Sonex 815 - Continuing the Kitlog - 5

*This web site is NOT owned or managed by Sonex, Ltd.. Sonex, Ltd. is not responsible for the content unless explicitly stated. See Disclaimer.

4/10/10 Flight 124 - Rolls Cont'd

0.5 flight time, 3 ldg. Started with putting the plugs back in, plug wires back on, cooling tin tops back on, cowling back on. Radio was quiet on the AWOS. Got to the run-up area, un-did the seat belt to check the antenna lead, and right at that moment heard another plane calling a taxi position. So AWOS I guess is just broken. Took off went up to the practice area at about 6500', did some clearing turns. Set up about 2850 rpm, push down to 150 mph, pull up to about 45 nose up, rolled to the left. Didn't use enough aileron - it lightened up near the top. Did it again, focusing on full aileron. Worked smooth as can be. Turned around and set up for a roll to the right. These are slower due to fighting engine torque, and it got light on top. I thought the few items would fall off the seat, but no. Engine burbled because fuel delivery lightened up. Returned to the airport. Decided to try a hint I saw on an RV site (transition training report by Dan Checkoway) to set up trimmed nose heavy on approach, so you are not alternating between back and forward pressure, but only changing back pressure on touch down. This worked for a butter-smooth wheel landing. Went around and did it again - another one. Went for a 3rd one, and there was a little cross wind, so I bounced and had to recover to a 3-point. Well, they can't all be winners, but the nose heavy trim trick is interesting. Took off w/ about 6.5 indicated, landed w/ about 5, so added 11 at the fuel pumps. Saw oil under the fuel door. I know where that came from. Back at the hangar, that brief light spot on the right roll blasted a slug of oil out the vent hole in the breather tube - right to the top inside of the cowling, and a little on the fuel filler box on the firewall. Surprisingly little on the engine itself, but it must have blasted straight up out of the hole.

4/13/10 Flight 125 - Patterns

0.7 flight time, 10 ldg. 5 power off, 5 normal approaches. First one I tried power off - pull power abeam the touch down point (set at the 500' marker). After last flight had filled up, so about 16+ gallons on board - blew fuel out the vent! I could see it go over, not on the windshield. Must have put my rear-facing safety vent (tiny hole) in the right place. Did 2 normal approaches to burn off some fuel, then 4 more power off, then 3 more normal, trying the "trim nose heavy" technique. Was shooting all of these to the 500' marker. Was never short, but was a little longer than I wanted. Tried right foot only on the takeoff rolls, as more or less right rudder is all that is needed. Had to do forward slips to most of these landings (set up high). There was a slight tail wind - just enough to turn the wind socks that direction. Nobody else out that early, though someone took off right as I was putting it away.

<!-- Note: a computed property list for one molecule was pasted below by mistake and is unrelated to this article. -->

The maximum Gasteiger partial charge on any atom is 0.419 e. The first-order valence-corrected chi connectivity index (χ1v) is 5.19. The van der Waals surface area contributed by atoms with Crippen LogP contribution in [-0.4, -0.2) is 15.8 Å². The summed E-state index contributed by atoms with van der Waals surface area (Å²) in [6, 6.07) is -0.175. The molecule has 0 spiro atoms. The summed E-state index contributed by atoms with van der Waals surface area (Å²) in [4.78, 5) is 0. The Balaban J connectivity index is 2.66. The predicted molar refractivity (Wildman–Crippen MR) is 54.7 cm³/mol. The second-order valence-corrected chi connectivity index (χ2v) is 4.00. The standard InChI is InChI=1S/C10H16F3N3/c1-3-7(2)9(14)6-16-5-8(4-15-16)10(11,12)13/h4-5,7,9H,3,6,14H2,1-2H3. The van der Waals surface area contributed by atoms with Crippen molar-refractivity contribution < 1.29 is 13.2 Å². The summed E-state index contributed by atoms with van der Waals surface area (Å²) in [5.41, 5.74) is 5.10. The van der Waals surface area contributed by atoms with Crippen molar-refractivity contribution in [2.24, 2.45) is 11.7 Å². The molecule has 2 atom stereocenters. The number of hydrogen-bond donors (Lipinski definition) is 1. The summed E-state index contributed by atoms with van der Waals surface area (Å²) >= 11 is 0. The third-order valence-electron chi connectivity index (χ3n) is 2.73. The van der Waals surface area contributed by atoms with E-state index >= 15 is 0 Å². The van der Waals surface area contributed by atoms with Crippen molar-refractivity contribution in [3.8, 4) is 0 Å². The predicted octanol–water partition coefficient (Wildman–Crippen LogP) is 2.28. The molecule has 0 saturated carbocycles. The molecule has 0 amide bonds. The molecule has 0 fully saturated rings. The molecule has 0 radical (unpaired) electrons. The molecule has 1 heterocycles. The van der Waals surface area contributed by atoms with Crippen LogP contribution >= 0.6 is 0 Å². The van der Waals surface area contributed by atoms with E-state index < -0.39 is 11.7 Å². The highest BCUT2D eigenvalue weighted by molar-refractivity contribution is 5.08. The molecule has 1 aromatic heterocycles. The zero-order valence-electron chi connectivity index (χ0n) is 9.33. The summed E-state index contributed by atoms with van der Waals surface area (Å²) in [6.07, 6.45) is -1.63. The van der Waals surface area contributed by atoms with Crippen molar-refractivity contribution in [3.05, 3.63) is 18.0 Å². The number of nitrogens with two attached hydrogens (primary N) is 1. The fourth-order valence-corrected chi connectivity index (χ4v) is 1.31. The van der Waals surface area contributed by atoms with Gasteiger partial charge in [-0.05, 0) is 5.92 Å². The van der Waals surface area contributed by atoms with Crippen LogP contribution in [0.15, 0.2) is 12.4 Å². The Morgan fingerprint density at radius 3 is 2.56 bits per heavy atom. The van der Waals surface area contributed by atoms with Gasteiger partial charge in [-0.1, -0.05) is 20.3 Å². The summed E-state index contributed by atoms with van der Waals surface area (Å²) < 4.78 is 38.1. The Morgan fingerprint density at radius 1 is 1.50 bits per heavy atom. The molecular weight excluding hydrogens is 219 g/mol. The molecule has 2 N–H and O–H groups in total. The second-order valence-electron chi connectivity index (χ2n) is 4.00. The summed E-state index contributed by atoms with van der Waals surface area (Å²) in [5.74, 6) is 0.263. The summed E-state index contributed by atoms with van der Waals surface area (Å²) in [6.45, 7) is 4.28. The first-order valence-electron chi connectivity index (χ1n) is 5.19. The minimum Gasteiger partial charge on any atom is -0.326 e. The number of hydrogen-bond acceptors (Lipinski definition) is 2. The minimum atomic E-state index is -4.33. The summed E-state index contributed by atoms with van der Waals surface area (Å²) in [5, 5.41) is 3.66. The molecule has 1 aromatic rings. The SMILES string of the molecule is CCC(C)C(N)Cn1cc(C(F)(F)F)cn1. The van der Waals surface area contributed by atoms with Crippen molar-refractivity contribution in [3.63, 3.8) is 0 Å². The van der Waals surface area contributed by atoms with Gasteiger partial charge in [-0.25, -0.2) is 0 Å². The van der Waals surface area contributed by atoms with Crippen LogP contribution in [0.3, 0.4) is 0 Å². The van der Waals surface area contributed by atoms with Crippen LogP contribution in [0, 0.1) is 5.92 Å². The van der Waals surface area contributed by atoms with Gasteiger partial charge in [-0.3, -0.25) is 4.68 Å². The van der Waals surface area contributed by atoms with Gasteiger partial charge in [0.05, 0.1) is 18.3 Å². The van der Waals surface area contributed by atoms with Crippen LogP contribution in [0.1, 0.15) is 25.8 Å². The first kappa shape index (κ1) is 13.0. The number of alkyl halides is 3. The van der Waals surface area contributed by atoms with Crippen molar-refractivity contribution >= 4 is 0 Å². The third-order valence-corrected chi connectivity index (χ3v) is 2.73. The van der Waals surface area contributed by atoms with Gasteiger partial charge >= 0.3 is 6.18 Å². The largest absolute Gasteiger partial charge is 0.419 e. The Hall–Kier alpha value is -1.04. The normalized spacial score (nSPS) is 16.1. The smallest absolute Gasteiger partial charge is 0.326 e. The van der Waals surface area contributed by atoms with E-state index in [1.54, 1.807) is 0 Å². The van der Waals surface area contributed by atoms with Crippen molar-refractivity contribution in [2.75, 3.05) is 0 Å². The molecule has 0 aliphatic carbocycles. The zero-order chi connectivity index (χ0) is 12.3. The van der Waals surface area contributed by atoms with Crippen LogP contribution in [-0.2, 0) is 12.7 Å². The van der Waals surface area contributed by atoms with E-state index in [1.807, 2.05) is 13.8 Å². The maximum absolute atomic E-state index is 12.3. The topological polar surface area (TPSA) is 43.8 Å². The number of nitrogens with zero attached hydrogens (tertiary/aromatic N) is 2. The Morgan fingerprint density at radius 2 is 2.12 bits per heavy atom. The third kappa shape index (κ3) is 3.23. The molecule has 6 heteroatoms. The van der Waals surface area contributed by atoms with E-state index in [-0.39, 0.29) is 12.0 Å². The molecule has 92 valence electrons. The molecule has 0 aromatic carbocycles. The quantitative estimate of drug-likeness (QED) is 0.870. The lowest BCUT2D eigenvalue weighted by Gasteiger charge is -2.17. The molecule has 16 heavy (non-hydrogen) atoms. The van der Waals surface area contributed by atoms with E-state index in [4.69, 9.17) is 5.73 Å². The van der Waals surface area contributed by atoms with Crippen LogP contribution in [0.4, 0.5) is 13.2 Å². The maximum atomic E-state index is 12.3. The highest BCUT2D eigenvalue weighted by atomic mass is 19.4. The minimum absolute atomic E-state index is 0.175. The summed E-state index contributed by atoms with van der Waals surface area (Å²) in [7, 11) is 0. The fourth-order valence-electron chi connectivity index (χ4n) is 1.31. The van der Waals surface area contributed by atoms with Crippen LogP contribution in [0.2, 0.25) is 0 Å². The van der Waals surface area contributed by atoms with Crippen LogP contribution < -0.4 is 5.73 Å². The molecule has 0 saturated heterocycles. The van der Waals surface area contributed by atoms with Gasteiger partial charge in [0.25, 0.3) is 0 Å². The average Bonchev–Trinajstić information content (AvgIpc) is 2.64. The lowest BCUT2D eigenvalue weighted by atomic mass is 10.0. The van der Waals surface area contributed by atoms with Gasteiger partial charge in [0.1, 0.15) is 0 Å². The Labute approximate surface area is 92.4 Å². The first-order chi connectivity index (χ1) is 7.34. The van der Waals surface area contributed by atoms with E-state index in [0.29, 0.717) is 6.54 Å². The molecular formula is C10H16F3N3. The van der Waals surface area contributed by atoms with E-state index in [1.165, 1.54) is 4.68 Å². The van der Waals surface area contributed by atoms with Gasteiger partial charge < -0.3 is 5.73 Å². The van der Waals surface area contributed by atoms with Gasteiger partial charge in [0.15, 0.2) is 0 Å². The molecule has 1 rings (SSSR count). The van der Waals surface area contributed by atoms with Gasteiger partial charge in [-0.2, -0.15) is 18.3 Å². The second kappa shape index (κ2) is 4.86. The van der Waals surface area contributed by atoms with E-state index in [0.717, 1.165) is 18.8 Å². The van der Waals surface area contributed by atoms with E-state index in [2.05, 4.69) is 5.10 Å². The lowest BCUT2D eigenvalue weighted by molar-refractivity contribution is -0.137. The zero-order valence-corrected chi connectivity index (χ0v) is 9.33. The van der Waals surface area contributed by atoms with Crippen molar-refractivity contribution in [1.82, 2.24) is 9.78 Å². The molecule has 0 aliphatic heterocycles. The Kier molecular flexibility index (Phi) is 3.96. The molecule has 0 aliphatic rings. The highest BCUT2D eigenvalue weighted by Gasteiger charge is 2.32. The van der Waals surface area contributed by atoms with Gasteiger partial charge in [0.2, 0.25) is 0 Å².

4/14/10 Flight 126 - Patterns

0.5 flight time, 6 ldg. 5 power off, 1 normal approach. Again aiming for 500' spot. Short one time - the wind came up a little. Started with crosswind from the right, but it died down. AWOS is off the air and phone. Everything seems to be running well.

What happened to the engine roughness? I have concluded it is prop imbalance. Since the RV-3 was swapped for an RV-4, room in the hangar is a little tighter, so the Sonex prop has not been able to be stored horizontally. I couldn't find any other reasonable explanation, and flying it more often keeps it smoother - less time for the moisture to redistribute due to gravity.

4/14/10 - Updating the list

1. Make seal for fuel tank cap.

2. Finish rearview mirror bracket.

3. Replace nut on ignition cooling tube w/ metal self-locker.

4. Wiring supports (clickbond cable tie anchors).

5. Install flap gap seal angles to fuselage.

6. Finish the doors in wheel pants (well underway).

7. Stick boots.

8. Fix PTT lead on passenger's stick.

9. Stop drill canopy cracks.

10. Look into having the fiberglass parts painted.

4/15/10 Flight 127

0.4, 3 ldg. Went out to the I-10 project for a look. Ramp on the east side is really getting built up. Returned to the pattern. Some sort of large round-engine plane doing high-speed low approaches when I got there. Looked like maybe a Russian plane? Kind of like a T-6. Did 2 normal, 1 power off approach. I may be messing up my normal approach with these power offs. All running nice, almost no wind at the surface. A bit bumpy through 3k, ~15mph wind above.

4/18/10 Flight 128

0.5 flight time, 1 ldg. While taxiing out, decided to fool with the little "lock" knob on the back of the g-meter. I suspect I may have it locked, as it only indicates about 1/2 g from unaccelerated (1g). Pull out knob, rotated 1/4 turn CCW (looking at the gauge). Went over to the I-10 project and took some photos. There was a hot air balloon just west of my house WAY up there. Around 6000' (~4000 AGL). I was well under him taking the photos, and crossed west to the usual practice area and did some rolls, after reading Kershner's description. Key thing I had not been doing before was modulating the rudder. I just put it in and went. Starting w/ strong rudder, then reducing as the roll rate is established is supposed to allow for a nicer arc in the top 180 degrees. Makes sense, as rudder into the roll will be pulling the nose down in that portion if it's not reduced. Didn't get the rudder smooth at the end of the roll, though. Maybe just reduce it and leave it out, as the Sonex doesn't have much in the way of adverse yaw. Did 3 rolls to the left. Yes, now the g-meter is working. Indicated about 2.5 max, which makes sense.

Looking SW. Ramp on the E side really built up a lot.

Looking W.

Looking NW.

Looking N.